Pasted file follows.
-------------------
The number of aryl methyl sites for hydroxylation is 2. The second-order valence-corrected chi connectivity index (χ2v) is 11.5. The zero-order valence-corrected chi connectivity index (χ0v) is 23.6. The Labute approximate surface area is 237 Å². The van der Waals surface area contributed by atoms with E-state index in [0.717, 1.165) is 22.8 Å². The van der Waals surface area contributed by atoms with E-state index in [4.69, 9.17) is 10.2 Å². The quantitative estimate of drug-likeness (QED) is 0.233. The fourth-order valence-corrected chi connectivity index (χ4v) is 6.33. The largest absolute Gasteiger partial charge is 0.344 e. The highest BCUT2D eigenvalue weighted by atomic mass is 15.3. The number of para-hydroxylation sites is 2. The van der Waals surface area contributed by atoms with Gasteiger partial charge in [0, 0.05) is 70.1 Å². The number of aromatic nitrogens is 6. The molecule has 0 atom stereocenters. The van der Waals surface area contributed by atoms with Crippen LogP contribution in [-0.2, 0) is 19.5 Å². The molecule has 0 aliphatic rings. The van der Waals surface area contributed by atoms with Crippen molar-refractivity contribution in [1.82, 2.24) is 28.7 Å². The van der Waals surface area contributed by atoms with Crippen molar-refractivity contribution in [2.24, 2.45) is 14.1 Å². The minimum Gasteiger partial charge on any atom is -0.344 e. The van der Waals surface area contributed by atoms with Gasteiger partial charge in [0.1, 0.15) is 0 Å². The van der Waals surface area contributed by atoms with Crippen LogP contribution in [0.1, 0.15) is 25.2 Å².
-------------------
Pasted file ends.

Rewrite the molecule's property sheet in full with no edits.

The number of aryl methyl sites for hydroxylation is 2. The second-order valence-corrected chi connectivity index (χ2v) is 11.5. The zero-order valence-corrected chi connectivity index (χ0v) is 23.6. The Labute approximate surface area is 237 Å². The van der Waals surface area contributed by atoms with E-state index in [0.717, 1.165) is 22.8 Å². The van der Waals surface area contributed by atoms with E-state index in [4.69, 9.17) is 10.2 Å². The quantitative estimate of drug-likeness (QED) is 0.233. The fourth-order valence-corrected chi connectivity index (χ4v) is 6.33. The largest absolute Gasteiger partial charge is 0.344 e. The highest BCUT2D eigenvalue weighted by atomic mass is 15.3. The number of para-hydroxylation sites is 2. The van der Waals surface area contributed by atoms with Gasteiger partial charge in [0, 0.05) is 70.1 Å². The number of aromatic nitrogens is 6. The molecule has 0 atom stereocenters. The van der Waals surface area contributed by atoms with Crippen LogP contribution in [-0.2, 0) is 19.5 Å². The molecule has 0 aliphatic rings. The van der Waals surface area contributed by atoms with Crippen molar-refractivity contribution in [1.82, 2.24) is 28.7 Å². The van der Waals surface area contributed by atoms with Crippen molar-refractivity contribution in [2.24, 2.45) is 14.1 Å². The minimum Gasteiger partial charge on any atom is -0.344 e. The van der Waals surface area contributed by atoms with Gasteiger partial charge in [0.1, 0.15) is 0 Å². The van der Waals surface area contributed by atoms with Crippen LogP contribution in [0.1, 0.15) is 25.2 Å².